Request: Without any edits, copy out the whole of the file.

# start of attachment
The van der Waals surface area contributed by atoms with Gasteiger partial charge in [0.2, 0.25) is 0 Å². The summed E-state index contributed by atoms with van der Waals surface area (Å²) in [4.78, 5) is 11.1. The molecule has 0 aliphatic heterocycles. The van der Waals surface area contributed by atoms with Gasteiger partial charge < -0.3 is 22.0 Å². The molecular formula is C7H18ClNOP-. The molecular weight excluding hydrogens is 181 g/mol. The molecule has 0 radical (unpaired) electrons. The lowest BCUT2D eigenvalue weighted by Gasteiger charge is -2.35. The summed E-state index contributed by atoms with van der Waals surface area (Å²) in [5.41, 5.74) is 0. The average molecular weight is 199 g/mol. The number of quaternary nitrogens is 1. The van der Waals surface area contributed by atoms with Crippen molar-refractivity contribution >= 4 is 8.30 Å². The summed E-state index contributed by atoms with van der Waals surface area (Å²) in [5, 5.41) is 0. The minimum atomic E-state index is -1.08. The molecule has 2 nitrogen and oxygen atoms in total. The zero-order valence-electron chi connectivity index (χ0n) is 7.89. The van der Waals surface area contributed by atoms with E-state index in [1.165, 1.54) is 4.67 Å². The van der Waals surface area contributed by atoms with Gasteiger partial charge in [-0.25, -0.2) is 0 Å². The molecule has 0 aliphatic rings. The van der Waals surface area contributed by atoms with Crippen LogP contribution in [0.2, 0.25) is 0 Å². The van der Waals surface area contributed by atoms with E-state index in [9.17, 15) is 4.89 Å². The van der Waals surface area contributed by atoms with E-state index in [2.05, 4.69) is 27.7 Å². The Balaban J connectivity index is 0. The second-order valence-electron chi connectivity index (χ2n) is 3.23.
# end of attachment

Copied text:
The van der Waals surface area contributed by atoms with Gasteiger partial charge in [0.2, 0.25) is 0 Å². The summed E-state index contributed by atoms with van der Waals surface area (Å²) in [4.78, 5) is 11.1. The molecule has 0 aliphatic heterocycles. The van der Waals surface area contributed by atoms with Gasteiger partial charge < -0.3 is 22.0 Å². The molecular formula is C7H18ClNOP-. The molecular weight excluding hydrogens is 181 g/mol. The molecule has 0 radical (unpaired) electrons. The lowest BCUT2D eigenvalue weighted by Gasteiger charge is -2.35. The summed E-state index contributed by atoms with van der Waals surface area (Å²) in [5.41, 5.74) is 0. The average molecular weight is 199 g/mol. The number of quaternary nitrogens is 1. The van der Waals surface area contributed by atoms with Crippen molar-refractivity contribution >= 4 is 8.30 Å². The summed E-state index contributed by atoms with van der Waals surface area (Å²) in [5, 5.41) is 0. The minimum atomic E-state index is -1.08. The molecule has 2 nitrogen and oxygen atoms in total. The zero-order valence-electron chi connectivity index (χ0n) is 7.89. The van der Waals surface area contributed by atoms with E-state index in [1.165, 1.54) is 4.67 Å². The van der Waals surface area contributed by atoms with Gasteiger partial charge in [-0.25, -0.2) is 0 Å². The molecule has 0 aliphatic rings. The van der Waals surface area contributed by atoms with Crippen LogP contribution in [0.2, 0.25) is 0 Å². The van der Waals surface area contributed by atoms with E-state index in [9.17, 15) is 4.89 Å². The van der Waals surface area contributed by atoms with E-state index in [2.05, 4.69) is 27.7 Å². The Balaban J connectivity index is 0. The second-order valence-electron chi connectivity index (χ2n) is 3.23.